_jd: I don’t think there is any one answer to that one. I found the School of Architecture at UT Austin to be a great place to me. It did a good job of preparing us professionally as architects, without forcing too much of a „school philosophy“ on us. The best students there at the time were all doing their own thing – and most of them have gone on to do good work as professionals.

Question 8: From Paul Valéry comes the term „architecture is music made in stone.“ What referees to the question, what music you’re currently happy to hear?
_jd: Music is really important to me when I am working. Headphones are essential to concentration when working in an open office environment, so what you are listening to becomes an important part of the product. Current top list by Play Count in iTunes: Blonde Redhead, Morcheeba, The Last Shadow Puppets, Black Francis, M83, Jack Johnson…

Question 9: Which building would you like to design and why?
_jd: My background from Snøhetta is mainly cultural buildings, and I still have a preference for these kinds of projects. Cultural buildings and public buildings are structures which have the possibility to strongly influence the city and people around them. I’d like to think that they are buildings which matter.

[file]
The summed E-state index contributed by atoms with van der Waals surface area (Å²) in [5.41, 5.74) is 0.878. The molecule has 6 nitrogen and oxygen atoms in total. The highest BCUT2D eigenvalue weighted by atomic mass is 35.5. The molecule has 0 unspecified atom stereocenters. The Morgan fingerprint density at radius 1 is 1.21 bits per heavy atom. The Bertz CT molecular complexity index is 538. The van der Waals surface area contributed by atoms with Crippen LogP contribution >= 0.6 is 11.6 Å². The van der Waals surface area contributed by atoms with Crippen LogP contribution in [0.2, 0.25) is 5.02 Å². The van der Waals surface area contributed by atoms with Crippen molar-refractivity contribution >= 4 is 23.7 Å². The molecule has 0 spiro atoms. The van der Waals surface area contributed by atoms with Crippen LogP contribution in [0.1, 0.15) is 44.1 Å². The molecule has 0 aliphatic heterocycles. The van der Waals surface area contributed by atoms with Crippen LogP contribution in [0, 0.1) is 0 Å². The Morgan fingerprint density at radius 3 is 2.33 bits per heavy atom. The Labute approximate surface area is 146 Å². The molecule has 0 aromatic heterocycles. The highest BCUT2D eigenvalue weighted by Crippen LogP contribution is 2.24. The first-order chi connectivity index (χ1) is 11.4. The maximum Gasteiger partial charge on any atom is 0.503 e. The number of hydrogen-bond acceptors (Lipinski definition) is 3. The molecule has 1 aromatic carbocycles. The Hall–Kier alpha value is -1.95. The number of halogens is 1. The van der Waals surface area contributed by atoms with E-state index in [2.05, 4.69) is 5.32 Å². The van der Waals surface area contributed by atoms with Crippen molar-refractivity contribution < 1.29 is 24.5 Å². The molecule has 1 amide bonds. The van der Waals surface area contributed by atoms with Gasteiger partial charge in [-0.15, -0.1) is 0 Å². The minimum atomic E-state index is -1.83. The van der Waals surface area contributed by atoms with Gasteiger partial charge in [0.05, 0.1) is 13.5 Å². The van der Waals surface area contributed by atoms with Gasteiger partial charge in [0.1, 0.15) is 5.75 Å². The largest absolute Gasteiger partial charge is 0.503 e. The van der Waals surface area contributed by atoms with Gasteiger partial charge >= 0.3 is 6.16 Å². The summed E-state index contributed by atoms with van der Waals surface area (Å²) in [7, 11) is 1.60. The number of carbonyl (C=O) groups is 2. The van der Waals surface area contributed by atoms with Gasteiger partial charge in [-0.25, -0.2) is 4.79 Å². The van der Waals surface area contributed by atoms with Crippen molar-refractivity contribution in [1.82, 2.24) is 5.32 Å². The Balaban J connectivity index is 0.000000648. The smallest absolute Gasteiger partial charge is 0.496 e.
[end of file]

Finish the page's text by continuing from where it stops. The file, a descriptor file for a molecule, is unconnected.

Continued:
Question 10: Architecture is … ?
_jd: good question!

And finally, question 11: What question would you like to ask and whom?
_jd: Question: Can we design a new national museum for you? To whom: Anyone who can make it so. :)

I am glad to have you as an non-german speaking architect on my magazine. So I take the opportunity to ask you a few more questions interesting for me and others. How to become an architect in your country?
_jd: I was educated in USA, but am practicing in Norway. My 5 year professional degree (B.Arch) is recognized here as equivalent to a Norwegian architecture education. There are no lisencing tests in norway, but to build more complicated structures you have to have a certain amount of documented practical experience.

In germany you have to be a member of the architectural chamber to call yourself an architect. Is there any comparable in your country?
_jd: The rules have recently changed in norway. The title „sivilarkitekt“ has previously been protected, but they are doing away with it. I could apply to use the title, but don’t see any point in it. I am a member of the architectural association which counts as accreditation here as well.

What about the current market situation in your place?
_jd: The market in norway is scary at the moment. There is very little activity in anything other than the public sector.

Are there any special architectual conditions in Norway?

Thank you Mr Dodson.

B.Arch MNAL Jim Dodson
B.Arch MNAL Jim Dodson

B.Arch MNAL Jim Dodson

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4 Kommentare Neues Kommentar hinzufügen

  1. Bjorn Ronning sagt:

    As I friend of Mr. Dodson, I need to add to the story that he has a passionate relation to trekking and camping under harsh conditions. I am sure that this has contributes to shape his attitude to architecture.

    I was surprised to learn that Neal Stephensen still is among his favourite author, as long as William Gibson in many ways surpasses Stephensen.

  2. Architecture Blogs sagt:

    Architecture Blogs…

    […] My 5 year professional degree (B.Arch) is recognized here as equivalent to a Norwegian architecture education. There are no lisencing tests in norway, but to build more complicated structures you have to have a certain amount of … […]…